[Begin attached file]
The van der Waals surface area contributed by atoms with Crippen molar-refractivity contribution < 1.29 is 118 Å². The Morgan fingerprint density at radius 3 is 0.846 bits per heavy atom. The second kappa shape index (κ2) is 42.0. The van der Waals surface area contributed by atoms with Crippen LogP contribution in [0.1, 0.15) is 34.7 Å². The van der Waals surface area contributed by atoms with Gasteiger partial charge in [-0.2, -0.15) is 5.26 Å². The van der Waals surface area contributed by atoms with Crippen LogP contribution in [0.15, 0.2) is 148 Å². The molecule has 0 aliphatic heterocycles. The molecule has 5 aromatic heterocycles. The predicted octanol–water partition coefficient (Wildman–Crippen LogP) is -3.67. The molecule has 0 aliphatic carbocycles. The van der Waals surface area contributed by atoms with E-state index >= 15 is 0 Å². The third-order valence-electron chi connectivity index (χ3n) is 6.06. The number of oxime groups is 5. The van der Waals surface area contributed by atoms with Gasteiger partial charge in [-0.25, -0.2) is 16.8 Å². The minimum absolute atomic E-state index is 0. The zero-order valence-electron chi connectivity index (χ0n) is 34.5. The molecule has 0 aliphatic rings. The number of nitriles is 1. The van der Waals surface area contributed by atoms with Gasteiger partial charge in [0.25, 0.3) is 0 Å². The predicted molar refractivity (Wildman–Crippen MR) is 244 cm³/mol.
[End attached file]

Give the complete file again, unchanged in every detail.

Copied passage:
The van der Waals surface area contributed by atoms with Crippen molar-refractivity contribution < 1.29 is 118 Å². The Morgan fingerprint density at radius 3 is 0.846 bits per heavy atom. The second kappa shape index (κ2) is 42.0. The van der Waals surface area contributed by atoms with Crippen LogP contribution in [0.1, 0.15) is 34.7 Å². The van der Waals surface area contributed by atoms with Gasteiger partial charge in [-0.2, -0.15) is 5.26 Å². The van der Waals surface area contributed by atoms with Crippen LogP contribution in [0.15, 0.2) is 148 Å². The molecule has 0 aliphatic heterocycles. The molecule has 5 aromatic heterocycles. The predicted octanol–water partition coefficient (Wildman–Crippen LogP) is -3.67. The molecule has 0 aliphatic carbocycles. The van der Waals surface area contributed by atoms with E-state index >= 15 is 0 Å². The third-order valence-electron chi connectivity index (χ3n) is 6.06. The number of oxime groups is 5. The van der Waals surface area contributed by atoms with Gasteiger partial charge in [-0.25, -0.2) is 16.8 Å². The minimum absolute atomic E-state index is 0. The zero-order valence-electron chi connectivity index (χ0n) is 34.5. The molecule has 0 aliphatic rings. The number of nitriles is 1. The van der Waals surface area contributed by atoms with Gasteiger partial charge in [0.25, 0.3) is 0 Å². The predicted molar refractivity (Wildman–Crippen MR) is 244 cm³/mol.